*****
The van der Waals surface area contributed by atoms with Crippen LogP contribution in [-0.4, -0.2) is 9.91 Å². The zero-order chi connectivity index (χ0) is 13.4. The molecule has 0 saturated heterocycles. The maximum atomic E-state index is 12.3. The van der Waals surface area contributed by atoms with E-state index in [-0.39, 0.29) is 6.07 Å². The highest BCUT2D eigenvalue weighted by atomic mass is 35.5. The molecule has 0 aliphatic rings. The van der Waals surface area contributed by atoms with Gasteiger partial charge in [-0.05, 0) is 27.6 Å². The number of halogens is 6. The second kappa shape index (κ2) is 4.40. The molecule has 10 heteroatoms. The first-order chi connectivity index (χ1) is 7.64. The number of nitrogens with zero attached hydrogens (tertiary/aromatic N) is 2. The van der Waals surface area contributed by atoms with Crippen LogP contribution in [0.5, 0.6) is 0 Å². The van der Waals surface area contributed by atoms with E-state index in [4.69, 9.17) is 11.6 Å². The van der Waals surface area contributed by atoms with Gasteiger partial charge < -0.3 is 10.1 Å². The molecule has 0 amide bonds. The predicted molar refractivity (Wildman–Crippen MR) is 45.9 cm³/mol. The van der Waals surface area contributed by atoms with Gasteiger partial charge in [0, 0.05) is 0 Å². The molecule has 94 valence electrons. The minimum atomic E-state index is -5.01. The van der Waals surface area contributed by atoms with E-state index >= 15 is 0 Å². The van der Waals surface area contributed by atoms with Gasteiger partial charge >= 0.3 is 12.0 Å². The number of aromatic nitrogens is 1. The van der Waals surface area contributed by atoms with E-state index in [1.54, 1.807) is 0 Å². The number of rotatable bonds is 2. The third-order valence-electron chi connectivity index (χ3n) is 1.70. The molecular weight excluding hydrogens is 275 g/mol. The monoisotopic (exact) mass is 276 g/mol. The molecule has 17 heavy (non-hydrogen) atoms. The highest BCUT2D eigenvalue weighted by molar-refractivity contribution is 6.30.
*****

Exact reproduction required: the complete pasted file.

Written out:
The van der Waals surface area contributed by atoms with Crippen LogP contribution in [-0.4, -0.2) is 9.91 Å². The zero-order chi connectivity index (χ0) is 13.4. The molecule has 0 saturated heterocycles. The maximum atomic E-state index is 12.3. The van der Waals surface area contributed by atoms with E-state index in [-0.39, 0.29) is 6.07 Å². The highest BCUT2D eigenvalue weighted by atomic mass is 35.5. The molecule has 0 aliphatic rings. The van der Waals surface area contributed by atoms with Gasteiger partial charge in [-0.05, 0) is 27.6 Å². The number of halogens is 6. The second kappa shape index (κ2) is 4.40. The molecule has 10 heteroatoms. The first-order chi connectivity index (χ1) is 7.64. The number of nitrogens with zero attached hydrogens (tertiary/aromatic N) is 2. The van der Waals surface area contributed by atoms with Crippen LogP contribution in [0.5, 0.6) is 0 Å². The van der Waals surface area contributed by atoms with E-state index in [4.69, 9.17) is 11.6 Å². The van der Waals surface area contributed by atoms with Gasteiger partial charge < -0.3 is 10.1 Å². The molecule has 0 amide bonds. The predicted molar refractivity (Wildman–Crippen MR) is 45.9 cm³/mol. The van der Waals surface area contributed by atoms with Gasteiger partial charge in [0, 0.05) is 0 Å². The molecule has 94 valence electrons. The minimum atomic E-state index is -5.01. The van der Waals surface area contributed by atoms with E-state index >= 15 is 0 Å². The van der Waals surface area contributed by atoms with Gasteiger partial charge >= 0.3 is 12.0 Å². The number of aromatic nitrogens is 1. The van der Waals surface area contributed by atoms with E-state index in [1.54, 1.807) is 0 Å². The number of rotatable bonds is 2. The third-order valence-electron chi connectivity index (χ3n) is 1.70. The molecular weight excluding hydrogens is 275 g/mol. The monoisotopic (exact) mass is 276 g/mol. The molecule has 17 heavy (non-hydrogen) atoms. The highest BCUT2D eigenvalue weighted by molar-refractivity contribution is 6.30.